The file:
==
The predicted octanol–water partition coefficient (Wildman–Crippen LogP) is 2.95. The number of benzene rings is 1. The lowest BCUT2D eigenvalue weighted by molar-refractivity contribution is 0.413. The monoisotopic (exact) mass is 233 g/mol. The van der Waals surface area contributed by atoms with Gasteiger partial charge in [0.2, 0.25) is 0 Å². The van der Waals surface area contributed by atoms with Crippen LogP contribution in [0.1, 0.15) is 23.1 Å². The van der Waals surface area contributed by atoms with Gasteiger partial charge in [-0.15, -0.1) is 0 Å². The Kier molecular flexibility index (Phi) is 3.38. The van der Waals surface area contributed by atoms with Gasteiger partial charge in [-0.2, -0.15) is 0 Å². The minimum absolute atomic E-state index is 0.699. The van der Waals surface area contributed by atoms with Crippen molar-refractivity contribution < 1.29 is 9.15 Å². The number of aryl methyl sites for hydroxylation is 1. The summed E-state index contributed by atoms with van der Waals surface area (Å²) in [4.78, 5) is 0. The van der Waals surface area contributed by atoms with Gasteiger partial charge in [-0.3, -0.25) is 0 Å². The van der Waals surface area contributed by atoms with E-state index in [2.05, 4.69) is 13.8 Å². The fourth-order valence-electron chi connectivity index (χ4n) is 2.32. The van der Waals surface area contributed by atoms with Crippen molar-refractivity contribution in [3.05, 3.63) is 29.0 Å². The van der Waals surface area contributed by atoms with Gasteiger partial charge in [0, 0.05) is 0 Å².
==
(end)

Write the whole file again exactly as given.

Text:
The predicted octanol–water partition coefficient (Wildman–Crippen LogP) is 2.95. The number of benzene rings is 1. The lowest BCUT2D eigenvalue weighted by molar-refractivity contribution is 0.413. The monoisotopic (exact) mass is 233 g/mol. The van der Waals surface area contributed by atoms with Gasteiger partial charge in [0.2, 0.25) is 0 Å². The van der Waals surface area contributed by atoms with Crippen LogP contribution in [0.1, 0.15) is 23.1 Å². The van der Waals surface area contributed by atoms with Gasteiger partial charge in [-0.15, -0.1) is 0 Å². The Kier molecular flexibility index (Phi) is 3.38. The van der Waals surface area contributed by atoms with Gasteiger partial charge in [-0.2, -0.15) is 0 Å². The minimum absolute atomic E-state index is 0.699. The van der Waals surface area contributed by atoms with Crippen molar-refractivity contribution < 1.29 is 9.15 Å². The number of aryl methyl sites for hydroxylation is 1. The summed E-state index contributed by atoms with van der Waals surface area (Å²) in [4.78, 5) is 0. The van der Waals surface area contributed by atoms with Gasteiger partial charge in [-0.3, -0.25) is 0 Å². The van der Waals surface area contributed by atoms with E-state index in [2.05, 4.69) is 13.8 Å². The fourth-order valence-electron chi connectivity index (χ4n) is 2.32. The van der Waals surface area contributed by atoms with Crippen molar-refractivity contribution in [3.05, 3.63) is 29.0 Å². The van der Waals surface area contributed by atoms with Gasteiger partial charge in [0, 0.05) is 0 Å².